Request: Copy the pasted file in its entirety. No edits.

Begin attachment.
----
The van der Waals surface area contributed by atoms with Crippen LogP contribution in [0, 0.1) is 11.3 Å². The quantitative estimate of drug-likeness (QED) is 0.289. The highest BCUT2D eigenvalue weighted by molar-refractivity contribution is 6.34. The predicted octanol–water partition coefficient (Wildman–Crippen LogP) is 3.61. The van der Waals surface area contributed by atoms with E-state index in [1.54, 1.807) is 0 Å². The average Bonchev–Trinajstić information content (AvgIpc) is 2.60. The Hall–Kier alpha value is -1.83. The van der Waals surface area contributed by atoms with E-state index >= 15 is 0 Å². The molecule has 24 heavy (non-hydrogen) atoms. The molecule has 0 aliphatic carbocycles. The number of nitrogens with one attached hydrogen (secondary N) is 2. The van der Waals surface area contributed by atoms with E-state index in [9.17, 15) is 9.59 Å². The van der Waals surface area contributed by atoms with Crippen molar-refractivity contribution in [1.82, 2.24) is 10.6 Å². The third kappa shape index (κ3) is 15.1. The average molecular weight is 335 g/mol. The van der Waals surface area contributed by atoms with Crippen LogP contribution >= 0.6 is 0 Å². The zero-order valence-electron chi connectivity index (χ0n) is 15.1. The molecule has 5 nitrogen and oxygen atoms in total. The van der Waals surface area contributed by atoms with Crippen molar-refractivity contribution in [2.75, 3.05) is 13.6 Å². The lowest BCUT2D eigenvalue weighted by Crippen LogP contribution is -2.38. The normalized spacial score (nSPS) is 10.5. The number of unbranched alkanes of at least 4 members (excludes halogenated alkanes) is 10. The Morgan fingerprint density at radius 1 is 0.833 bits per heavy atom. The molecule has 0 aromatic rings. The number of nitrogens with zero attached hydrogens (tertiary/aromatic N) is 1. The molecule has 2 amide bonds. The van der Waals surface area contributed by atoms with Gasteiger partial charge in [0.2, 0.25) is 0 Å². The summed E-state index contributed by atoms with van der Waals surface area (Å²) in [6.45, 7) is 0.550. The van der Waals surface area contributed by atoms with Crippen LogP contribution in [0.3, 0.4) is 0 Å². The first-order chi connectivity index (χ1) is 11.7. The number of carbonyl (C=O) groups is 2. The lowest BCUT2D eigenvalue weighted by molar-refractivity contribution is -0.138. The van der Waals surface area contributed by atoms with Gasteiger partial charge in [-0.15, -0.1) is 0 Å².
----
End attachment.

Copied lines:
The van der Waals surface area contributed by atoms with Crippen LogP contribution in [0, 0.1) is 11.3 Å². The quantitative estimate of drug-likeness (QED) is 0.289. The highest BCUT2D eigenvalue weighted by molar-refractivity contribution is 6.34. The predicted octanol–water partition coefficient (Wildman–Crippen LogP) is 3.61. The van der Waals surface area contributed by atoms with E-state index in [1.54, 1.807) is 0 Å². The average Bonchev–Trinajstić information content (AvgIpc) is 2.60. The Hall–Kier alpha value is -1.83. The van der Waals surface area contributed by atoms with E-state index >= 15 is 0 Å². The molecule has 24 heavy (non-hydrogen) atoms. The molecule has 0 aliphatic carbocycles. The number of nitrogens with one attached hydrogen (secondary N) is 2. The van der Waals surface area contributed by atoms with E-state index in [9.17, 15) is 9.59 Å². The van der Waals surface area contributed by atoms with Crippen molar-refractivity contribution in [1.82, 2.24) is 10.6 Å². The third kappa shape index (κ3) is 15.1. The average molecular weight is 335 g/mol. The van der Waals surface area contributed by atoms with Crippen LogP contribution >= 0.6 is 0 Å². The zero-order valence-electron chi connectivity index (χ0n) is 15.1. The molecule has 5 nitrogen and oxygen atoms in total. The van der Waals surface area contributed by atoms with Crippen molar-refractivity contribution in [2.75, 3.05) is 13.6 Å². The lowest BCUT2D eigenvalue weighted by Crippen LogP contribution is -2.38. The normalized spacial score (nSPS) is 10.5. The number of unbranched alkanes of at least 4 members (excludes halogenated alkanes) is 10. The Morgan fingerprint density at radius 1 is 0.833 bits per heavy atom. The molecule has 0 aromatic rings. The number of nitrogens with zero attached hydrogens (tertiary/aromatic N) is 1. The molecule has 2 amide bonds. The van der Waals surface area contributed by atoms with Gasteiger partial charge in [0.2, 0.25) is 0 Å². The summed E-state index contributed by atoms with van der Waals surface area (Å²) in [6.45, 7) is 0.550. The van der Waals surface area contributed by atoms with Crippen LogP contribution in [0.3, 0.4) is 0 Å². The first-order chi connectivity index (χ1) is 11.7. The number of carbonyl (C=O) groups is 2. The lowest BCUT2D eigenvalue weighted by molar-refractivity contribution is -0.138. The van der Waals surface area contributed by atoms with Gasteiger partial charge in [-0.15, -0.1) is 0 Å².